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Different Imperial Strategies for Iran

Thursday, October 15, 2009

Iran Nuclear

The president of the Council on Foreign Relations outline a different strategy for a U.S. confrontation with Iran:

Just as important, a military strike on Iran would make it impossible for anyone inside the country to challenge the government lest he or she appear to be unpatriotic. The Revolutionary Guard, who lack legitimacy after stealing June’s presidential election and turning Iran from a theocracy into a thugocracy, would gain a new lease of life. They would also have the perfect argument for making the rebuilding of Iran’s nuclear program the highest priority.

Steps would also need to be taken to protect countries in reach of Iranian aircraft or missile systems. Defensive systems would be provided and in selective cases security guarantees extended. The aim would be to ensure Iran could not threaten its neighbours with impunity and reduce the incentive of Iran’s neighbours to develop nuclear weapons. A Middle East with multiple fingers on multiple triggers, something more likely to emerge if Iran proceeds down the nuclear path, is a recipe for disaster.

The odds that sanctions will have an impact improve if the people of Iran are in the know. The goal is not to deny Iran a right to enrich uranium under international supervision. Nor is it to increase the hardship of the Iranian people. Rather, the world should make the argument that Iran could enjoy a higher standard of living, greater security and enhanced standing if it were to accept limits on its nuclear programme.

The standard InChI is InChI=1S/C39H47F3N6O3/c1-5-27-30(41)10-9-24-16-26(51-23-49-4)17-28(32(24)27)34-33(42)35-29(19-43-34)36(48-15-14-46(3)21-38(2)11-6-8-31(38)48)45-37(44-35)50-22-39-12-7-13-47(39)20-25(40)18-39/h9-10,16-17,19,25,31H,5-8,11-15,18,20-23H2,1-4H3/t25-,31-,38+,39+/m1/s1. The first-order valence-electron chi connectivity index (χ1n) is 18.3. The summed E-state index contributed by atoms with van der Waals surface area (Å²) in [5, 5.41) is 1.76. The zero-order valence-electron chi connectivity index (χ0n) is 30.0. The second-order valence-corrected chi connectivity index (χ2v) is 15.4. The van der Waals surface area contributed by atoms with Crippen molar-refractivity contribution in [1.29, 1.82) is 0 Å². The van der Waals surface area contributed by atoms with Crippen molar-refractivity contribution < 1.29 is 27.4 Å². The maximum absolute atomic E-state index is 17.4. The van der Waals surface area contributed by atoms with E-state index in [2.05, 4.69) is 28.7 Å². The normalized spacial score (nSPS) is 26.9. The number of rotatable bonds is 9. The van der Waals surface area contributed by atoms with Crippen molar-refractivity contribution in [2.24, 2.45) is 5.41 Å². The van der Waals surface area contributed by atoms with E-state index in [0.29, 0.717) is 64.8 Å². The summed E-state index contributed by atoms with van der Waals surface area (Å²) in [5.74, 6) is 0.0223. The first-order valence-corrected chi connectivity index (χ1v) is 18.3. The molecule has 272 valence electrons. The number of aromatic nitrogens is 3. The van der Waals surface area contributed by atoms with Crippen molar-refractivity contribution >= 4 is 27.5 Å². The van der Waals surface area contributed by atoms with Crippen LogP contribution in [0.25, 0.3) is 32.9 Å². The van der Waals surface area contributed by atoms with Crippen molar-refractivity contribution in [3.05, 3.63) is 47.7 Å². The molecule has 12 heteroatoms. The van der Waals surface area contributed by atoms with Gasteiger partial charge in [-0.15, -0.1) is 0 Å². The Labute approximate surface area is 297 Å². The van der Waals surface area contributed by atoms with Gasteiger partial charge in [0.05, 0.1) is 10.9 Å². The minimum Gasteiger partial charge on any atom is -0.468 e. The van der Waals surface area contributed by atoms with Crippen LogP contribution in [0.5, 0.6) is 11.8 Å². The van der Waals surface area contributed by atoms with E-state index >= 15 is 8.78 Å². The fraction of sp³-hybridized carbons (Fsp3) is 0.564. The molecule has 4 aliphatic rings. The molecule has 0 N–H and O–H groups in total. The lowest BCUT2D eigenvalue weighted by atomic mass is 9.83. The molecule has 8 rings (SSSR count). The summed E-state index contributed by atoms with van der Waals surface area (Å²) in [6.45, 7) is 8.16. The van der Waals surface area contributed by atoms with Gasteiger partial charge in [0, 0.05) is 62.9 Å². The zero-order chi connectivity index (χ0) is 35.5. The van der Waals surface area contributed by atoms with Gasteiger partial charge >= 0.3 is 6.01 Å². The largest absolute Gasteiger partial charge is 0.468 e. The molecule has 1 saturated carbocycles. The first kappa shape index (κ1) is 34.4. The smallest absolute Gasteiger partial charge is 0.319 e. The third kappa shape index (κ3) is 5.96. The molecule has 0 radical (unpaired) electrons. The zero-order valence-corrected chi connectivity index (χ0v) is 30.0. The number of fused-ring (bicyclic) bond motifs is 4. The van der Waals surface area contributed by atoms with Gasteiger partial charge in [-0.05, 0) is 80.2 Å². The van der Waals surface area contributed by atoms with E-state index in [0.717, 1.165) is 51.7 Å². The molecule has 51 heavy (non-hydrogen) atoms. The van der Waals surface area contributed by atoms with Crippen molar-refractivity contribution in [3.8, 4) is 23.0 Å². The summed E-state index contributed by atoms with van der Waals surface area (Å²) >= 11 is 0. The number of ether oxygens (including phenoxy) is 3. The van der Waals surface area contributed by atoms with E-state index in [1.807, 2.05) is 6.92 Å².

The objective is to increase pressure on the Revolutionary Guard from below. Such pressure could lead to an improved policy on nuclear matters. Or, better yet, it could over time help change the regime, to one based on a more reasonable coalition of clerics, reformers, the traditional military and ordinary citizens. Such a regime might still hold a nuclear option, but its character would provide us with some grounds for comfort.

Essentially, Haass is arguing for a more nuanced approach to Iran.  But one needs to look at the actions of the Council of Foreign Relations, who makes up the council, and Haass’ words to see if there is really any real “change” at all in dealing with Iran.

Essentially there isn’t any “real” change as it’s just a different strategy to try and influence the region of the Middle East and the country of Iran by meddling with its internal political affairs.


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